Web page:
Manufactured Housing Resources George Porter


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Home Installation Manager Fleetwood Enterprises, Inc.

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Things That Need Inventing

By George Porter

It has been said that, "necessity is the mother of invention." This has applied to this industry since it began but it seems to be centered on how to get the work done that we have to do. For instance, rolling and jacking systems and six way hitches on trucks. These tools are a great help to the installer. One could probably argue that there is also a benefit to the consumer here somewhere because these things save time and expense and are easier on the structure of the house. The customer benefits in the long run. The people who invented these tools have profited from them, and rightly so, but if you really want to do well in the invention business you need to develop something the homeowner wants and needs. There are many more homeowners than installers and the market is a lot bigger, perhaps as much as a thousand times bigger. This is where the gold is buried and, as a late Christmas present, here is the first in a series of articles as to where to start digging. If any of these make you a multi-millionaire, a simple thank you card will do.

The first step in inventing something is to find a problem to solve. It should be a problem that intrudes on people's lives everyday and causes them discomfort and preferably causes them to loose money. Find something that does all these things, figure out how to fix it, and you will owe me a card.

Usually the problems that you find will not be something obvious. The big obvious things have been done a long time ago. They probably stopped progress or were something that had to be fixed before the next step could be taken. Nobody knows who invented the bridge or the wheel but a lot of folks have improved upon both of them over the centuries.

This first idea involves some sort of air conditioning system. The problem is that along the gulf coast and the south east in general, humidity and heat are a problem. Every one there has an air conditioner and because of the heat it has to be a pretty good size one. It simply takes some big machinery to keep a home cool when the outside temperature and humidity are 100+. You folks out west don't have the humidity problem like this area does. While you may be familiar with the heat you can not possibly imagine how that same heat feels with extreme humidity. People die from it all the time and the electric bill for the AC can get large. A further problem is that a unit big enough to cool the place when the heat is really up, may not be able to dehumidify the home when it is not so hot. The result is that when the outside air is around 90 degrees you certainly want to run the AC but it doesn't run long enough to pull the moisture out of the air and you usually get a damp cold. Our tightly built wooden home is very prone to condensation under these conditions and it rots.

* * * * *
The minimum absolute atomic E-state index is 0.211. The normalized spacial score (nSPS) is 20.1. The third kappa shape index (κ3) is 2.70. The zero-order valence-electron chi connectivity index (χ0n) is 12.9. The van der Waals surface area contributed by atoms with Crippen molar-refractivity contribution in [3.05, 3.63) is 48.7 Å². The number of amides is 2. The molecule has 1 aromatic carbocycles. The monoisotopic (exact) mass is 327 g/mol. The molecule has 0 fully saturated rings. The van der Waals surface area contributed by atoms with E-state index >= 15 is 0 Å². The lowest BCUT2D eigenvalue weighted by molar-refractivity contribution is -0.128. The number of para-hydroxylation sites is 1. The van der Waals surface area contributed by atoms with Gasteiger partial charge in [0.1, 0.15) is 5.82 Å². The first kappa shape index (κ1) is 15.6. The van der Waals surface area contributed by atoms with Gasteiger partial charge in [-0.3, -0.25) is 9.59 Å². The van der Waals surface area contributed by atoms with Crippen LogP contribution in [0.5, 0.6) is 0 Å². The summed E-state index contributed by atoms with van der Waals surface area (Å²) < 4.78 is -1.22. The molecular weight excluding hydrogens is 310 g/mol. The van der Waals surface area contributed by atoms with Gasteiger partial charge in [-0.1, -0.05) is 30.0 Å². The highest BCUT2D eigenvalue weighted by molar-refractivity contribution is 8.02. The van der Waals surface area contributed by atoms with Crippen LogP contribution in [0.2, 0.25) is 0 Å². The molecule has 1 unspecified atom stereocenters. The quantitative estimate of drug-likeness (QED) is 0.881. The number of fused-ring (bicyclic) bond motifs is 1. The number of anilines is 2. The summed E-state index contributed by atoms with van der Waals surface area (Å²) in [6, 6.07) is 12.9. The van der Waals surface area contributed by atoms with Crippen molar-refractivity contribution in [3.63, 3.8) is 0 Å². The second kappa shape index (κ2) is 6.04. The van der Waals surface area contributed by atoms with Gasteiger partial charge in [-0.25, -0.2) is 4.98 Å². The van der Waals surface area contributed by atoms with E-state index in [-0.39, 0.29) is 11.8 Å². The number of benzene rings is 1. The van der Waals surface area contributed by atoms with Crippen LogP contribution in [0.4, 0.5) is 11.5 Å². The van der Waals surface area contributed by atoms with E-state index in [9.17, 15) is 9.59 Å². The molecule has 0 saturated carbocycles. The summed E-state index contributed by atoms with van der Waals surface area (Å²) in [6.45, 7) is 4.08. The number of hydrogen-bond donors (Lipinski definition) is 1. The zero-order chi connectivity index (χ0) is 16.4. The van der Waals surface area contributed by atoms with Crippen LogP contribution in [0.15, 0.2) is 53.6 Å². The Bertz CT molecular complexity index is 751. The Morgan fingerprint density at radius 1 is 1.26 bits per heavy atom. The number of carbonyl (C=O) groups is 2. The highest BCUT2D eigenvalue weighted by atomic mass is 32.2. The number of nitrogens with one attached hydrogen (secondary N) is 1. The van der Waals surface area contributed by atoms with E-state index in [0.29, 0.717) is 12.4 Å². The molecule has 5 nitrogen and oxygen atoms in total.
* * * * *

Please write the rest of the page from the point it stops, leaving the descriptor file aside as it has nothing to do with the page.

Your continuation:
Well, do we have all the ingredients yet? People need AC and in order for it to work it will sometimes cause the home to rot or at least to suffer the ravages of moisture, such as warping and sagging. This regional climate has been around forever but in 1994 the new HUD thermal code made the homes very tight and it has made our problem a lot worse. What to do about it is the question. If you just put in a smaller AC then you solve the humidity problem because it will run longer but it won't handle the load when it gets really hot outside.

Here's the solution and it has two parts.

1. Invent a two or three speed, or stage, air conditioner. It would operate like a big unit when it got hot and it would drop back when the outside temperature was lower. It should also be able to run very slowly and act as a de-humidifier after the thermostat was satisfied. The result would be a cool dry home but only where the people lived, what about rest of the structure?

2. Pressurize the envelope. (envelope is an engineering word for house) I have been told by engineers that currently the Hud Code does not allow you to do this. What we are talking about here is the use of a very small fan pulling outside air into the home and forcing the dry inside air out through the rest of the structure. This would include the walls, floors, and roof areas. This is not like the pressurizing in an airplane, it is a very small force and virtually undetectable except by the use of special instruments. It doesn't take much but, without positive pressure, the moisture is always trying to get in the home instead of sort of being pushed out.

Getting this adjustment to the code is not as hard as you might think. If a manufacturer were to thoroughly document the need and that this solution will work, then it may require no more than a DAPIA stamp to make it so. We do have a performance based code and changes such as this are made all the time.

Good luck, and one other thing, someone will make this work; it might as well be you. This area represents over 50 % of the Manufactured Homes in the US. I am sure it would be worth your while.